The Way of the Brush & the Sword Sacred Fist Karate International Ken To Fude No Ryu Kenshu Kai Karate Solly Said's Solly Said's Karate,Kickboxing & Gym
Ken To Fude No Ryu Kenshu Kai Karate International Karate, Kickboxing & Gym
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Aki Kiti Angampora Bandesh Bothati But Marma Atti Cheena Adi
Chi Hsuan Men Gatka Inbuan Wrestling Kalarippayattu Kushti Kuttu Varisai
Lathi Malyutham Marma Adi Muki Boxing Mukna Nata
Shastar Vidiya Silambam Thang-Ta Vajra Mushti    

An ancient form of bare knuckle boxing practiced in Banares, North India. The muki means fist and this type of boxing is practiced in Banares as part of religious celebrations.Muki players divide themselves in to two groups and fights begin between two persons, usually the younger ones. As the competition develops, older ones start to fight in pairs and soon the fight turns into a free for all fight between the two groups. The fight continues till one of the groups is driven back. Many competitors become injured, some seriously.

The players harden their fists by striking against hard objects like stony surfaces. Breaking coconut and bricks are used to test the conditioning of the fists.Some internal energy training is also incorporated.Similar to South East Asian kickboxing styles it makes use of punches, kicks, knees and elbow strikes although punches tend to dominate. Practitioners claim this style to be a complete art for physical, mental and spiritual development.

MUKNA(মুকনা )

Mukna is a form of wrestling from the north Indian state of Manipur. It is popular in Imphal, Thoubal and Bishnpur. The game is generally played on the last day of the Lai Haraoba festival and is an intrinsic part of the ceremonial functions.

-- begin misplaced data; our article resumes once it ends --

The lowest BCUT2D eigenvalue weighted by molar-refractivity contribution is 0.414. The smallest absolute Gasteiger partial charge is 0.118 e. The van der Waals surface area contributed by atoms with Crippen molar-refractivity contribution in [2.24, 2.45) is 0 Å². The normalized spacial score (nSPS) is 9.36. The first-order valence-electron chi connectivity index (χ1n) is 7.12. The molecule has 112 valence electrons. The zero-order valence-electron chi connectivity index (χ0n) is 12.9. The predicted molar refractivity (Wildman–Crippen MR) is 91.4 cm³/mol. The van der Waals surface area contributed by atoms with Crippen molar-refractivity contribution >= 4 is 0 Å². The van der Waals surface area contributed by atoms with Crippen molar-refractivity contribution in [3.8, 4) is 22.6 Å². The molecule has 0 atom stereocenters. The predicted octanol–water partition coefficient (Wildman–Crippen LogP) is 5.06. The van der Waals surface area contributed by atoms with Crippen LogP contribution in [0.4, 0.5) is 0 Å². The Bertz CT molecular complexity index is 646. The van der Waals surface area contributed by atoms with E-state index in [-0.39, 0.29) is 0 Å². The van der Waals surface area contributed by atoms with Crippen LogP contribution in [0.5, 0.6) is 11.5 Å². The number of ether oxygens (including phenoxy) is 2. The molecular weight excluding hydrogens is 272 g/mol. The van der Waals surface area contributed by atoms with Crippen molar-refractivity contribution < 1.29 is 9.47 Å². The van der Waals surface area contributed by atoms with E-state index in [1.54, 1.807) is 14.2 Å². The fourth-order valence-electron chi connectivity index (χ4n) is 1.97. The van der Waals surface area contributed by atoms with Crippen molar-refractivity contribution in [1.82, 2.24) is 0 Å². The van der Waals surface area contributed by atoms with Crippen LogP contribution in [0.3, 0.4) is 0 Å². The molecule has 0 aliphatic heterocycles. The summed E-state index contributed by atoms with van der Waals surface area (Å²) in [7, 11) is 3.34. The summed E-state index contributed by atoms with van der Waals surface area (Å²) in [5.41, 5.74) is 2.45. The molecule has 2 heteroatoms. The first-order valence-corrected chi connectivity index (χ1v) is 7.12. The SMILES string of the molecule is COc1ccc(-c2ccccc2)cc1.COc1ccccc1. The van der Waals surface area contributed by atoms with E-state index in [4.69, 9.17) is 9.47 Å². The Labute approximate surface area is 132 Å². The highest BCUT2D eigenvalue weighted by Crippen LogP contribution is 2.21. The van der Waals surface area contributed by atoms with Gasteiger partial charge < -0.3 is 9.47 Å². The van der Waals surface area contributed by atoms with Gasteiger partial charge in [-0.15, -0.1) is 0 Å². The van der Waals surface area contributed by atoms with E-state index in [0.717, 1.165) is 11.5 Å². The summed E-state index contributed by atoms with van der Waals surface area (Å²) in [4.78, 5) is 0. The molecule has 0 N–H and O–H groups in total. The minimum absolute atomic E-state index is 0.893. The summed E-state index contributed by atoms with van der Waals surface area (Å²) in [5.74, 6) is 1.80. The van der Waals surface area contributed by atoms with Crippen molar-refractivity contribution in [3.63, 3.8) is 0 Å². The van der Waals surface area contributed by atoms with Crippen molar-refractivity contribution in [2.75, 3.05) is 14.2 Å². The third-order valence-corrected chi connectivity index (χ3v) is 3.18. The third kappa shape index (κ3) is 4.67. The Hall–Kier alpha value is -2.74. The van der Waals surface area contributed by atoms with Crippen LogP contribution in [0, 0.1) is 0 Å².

Although the earliest record of mukna comes from the first half of the 15th century,Manipuri legend traces this type of wrestling as far back as the Hayachak era (Satya Yuga). During this period, Atiya Guru Shidaba had two sons named Pakhangba and Sanamahi. Reincarnated from a horse, Sanamahi was furious with his father for naming Pakhangba as heir to the throne. After witnessing the chaos and confusion Sanamahi brought to the kingdom, Pakhangba trapped his irate brother and, after a long and bitter encounter, rendered him powerless with a deadly grip. This is said to have paved way for the birth of mukna which flourished during the reign of King Khagemba (1597-1672).

Matches begin with the competitors holding each other's belts called ningri. The object is to pin the opponent with their back touching the ground. The winner is called a yatra. Mukna contains many techniques which require absolute physical fitness and skill to be mastered. Holding the opponent's neck, hair, ear or legs with the hands is not permitted. Any strikes are also considered fouls. Anyone who touches the ground with any part of their body besides the feet is declared the loser.

Wrestlers are paired according to weight-class. The traditional attire not only protects the players' vital points but also helps to identify the pana or the yek, to which the wrestler belongs.



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